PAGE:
Committee eyes lakefront development concepts


Evanston's Lakefront Committee Wednesday night dug into a controversial proposal to build a marina and convention center on the city's lakefront.

The nine-member panel appointed by the mayor held its first meeting last month and is scheduled to report back to the City Council by mid-August.

The committee is reviewing the feasibility of a concept proposed by local architect Mike Vasilko, who argues that the city could dramatically increase economic activity and tax revenue by more intensively developing the lakefront.

That concept is diametrically opposed to a Lakefront Master Plan adopted three-and-a-half years ago and conceived at the height of the economic boom, which generally called for preserving the entire lakefront as park-like open space.

But with city revenues continuing to sag as the economy only fitfully recovers from the recession, and with the city facing unfunded pension, bond and other debts that Vasilko says total over $450 million, some members of the City Council have concluded that lakefront development just might be a good idea.

So, surrounded by poster boards, Vasilko outlined theoretical development plans that could place a marina along the shoreline or offshore in the lake, fronting either city-owned or Northwestern University-owned lakefront property.

Under one scenario, a marina might be built on an artificial island off the lake shore.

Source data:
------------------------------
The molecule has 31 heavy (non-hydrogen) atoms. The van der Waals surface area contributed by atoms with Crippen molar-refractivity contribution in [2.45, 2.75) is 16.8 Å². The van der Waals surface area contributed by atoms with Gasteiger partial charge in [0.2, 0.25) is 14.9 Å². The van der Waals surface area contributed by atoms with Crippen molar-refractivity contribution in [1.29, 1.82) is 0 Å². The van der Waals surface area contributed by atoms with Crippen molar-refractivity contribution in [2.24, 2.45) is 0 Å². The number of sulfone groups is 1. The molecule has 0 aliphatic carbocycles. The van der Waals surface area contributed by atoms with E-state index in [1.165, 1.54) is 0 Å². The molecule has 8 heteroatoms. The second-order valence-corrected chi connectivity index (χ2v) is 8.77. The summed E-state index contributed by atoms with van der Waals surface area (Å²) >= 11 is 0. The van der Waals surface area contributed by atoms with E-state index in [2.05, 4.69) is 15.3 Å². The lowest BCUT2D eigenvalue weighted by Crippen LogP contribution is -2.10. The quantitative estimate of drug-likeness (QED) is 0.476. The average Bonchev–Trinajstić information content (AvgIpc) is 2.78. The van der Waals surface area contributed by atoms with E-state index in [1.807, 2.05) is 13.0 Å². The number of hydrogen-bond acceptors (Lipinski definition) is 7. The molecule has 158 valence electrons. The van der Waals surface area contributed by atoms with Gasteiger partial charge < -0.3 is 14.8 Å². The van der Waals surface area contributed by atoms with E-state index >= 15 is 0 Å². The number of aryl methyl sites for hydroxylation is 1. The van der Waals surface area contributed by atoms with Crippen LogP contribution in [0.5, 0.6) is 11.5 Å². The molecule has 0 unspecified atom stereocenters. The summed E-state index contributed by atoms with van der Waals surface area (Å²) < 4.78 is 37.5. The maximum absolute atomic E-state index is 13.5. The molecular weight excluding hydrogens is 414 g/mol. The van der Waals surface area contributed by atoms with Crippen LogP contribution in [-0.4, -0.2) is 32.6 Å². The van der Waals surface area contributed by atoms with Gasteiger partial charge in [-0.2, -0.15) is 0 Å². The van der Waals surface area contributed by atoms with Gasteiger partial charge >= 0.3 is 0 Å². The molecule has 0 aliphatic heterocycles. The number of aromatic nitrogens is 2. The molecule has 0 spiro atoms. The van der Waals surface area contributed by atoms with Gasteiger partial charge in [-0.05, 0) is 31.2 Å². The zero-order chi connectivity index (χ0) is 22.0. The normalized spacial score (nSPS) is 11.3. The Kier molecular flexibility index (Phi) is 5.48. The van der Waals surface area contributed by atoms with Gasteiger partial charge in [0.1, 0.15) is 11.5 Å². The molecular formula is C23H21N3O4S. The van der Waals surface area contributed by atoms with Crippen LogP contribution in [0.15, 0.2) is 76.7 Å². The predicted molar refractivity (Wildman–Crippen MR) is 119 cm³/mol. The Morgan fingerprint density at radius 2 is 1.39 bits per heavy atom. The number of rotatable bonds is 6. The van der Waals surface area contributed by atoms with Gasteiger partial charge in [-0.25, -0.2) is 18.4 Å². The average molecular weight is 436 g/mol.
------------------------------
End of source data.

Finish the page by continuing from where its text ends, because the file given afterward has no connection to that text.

Arts venues and a convention center, he suggested, could be built either on landfill, or existing park land, or facing the existing parkland on a block bounded by Church and Davis streets, Forest Place and Judson Avenue now occupied by high-priced single family homes.

Vasilko claimed it's too early in the process to worry about costs for the project, and said costs couldn't even be accurately evaluated before a potential location for the marina was determined.

He argued that a fully realized development could provide the city with world-class cultural venues that would turn the city into a national travel destination.

Although committee members agreed that Evanston needs to find new ways to generate tourism and revenue, they didn't agree about whether the project makes sense or where a marina might be located.

And the idea of adding any active uses to the lakefront was strongly opposed by some members — especially those who live along the lake shore.

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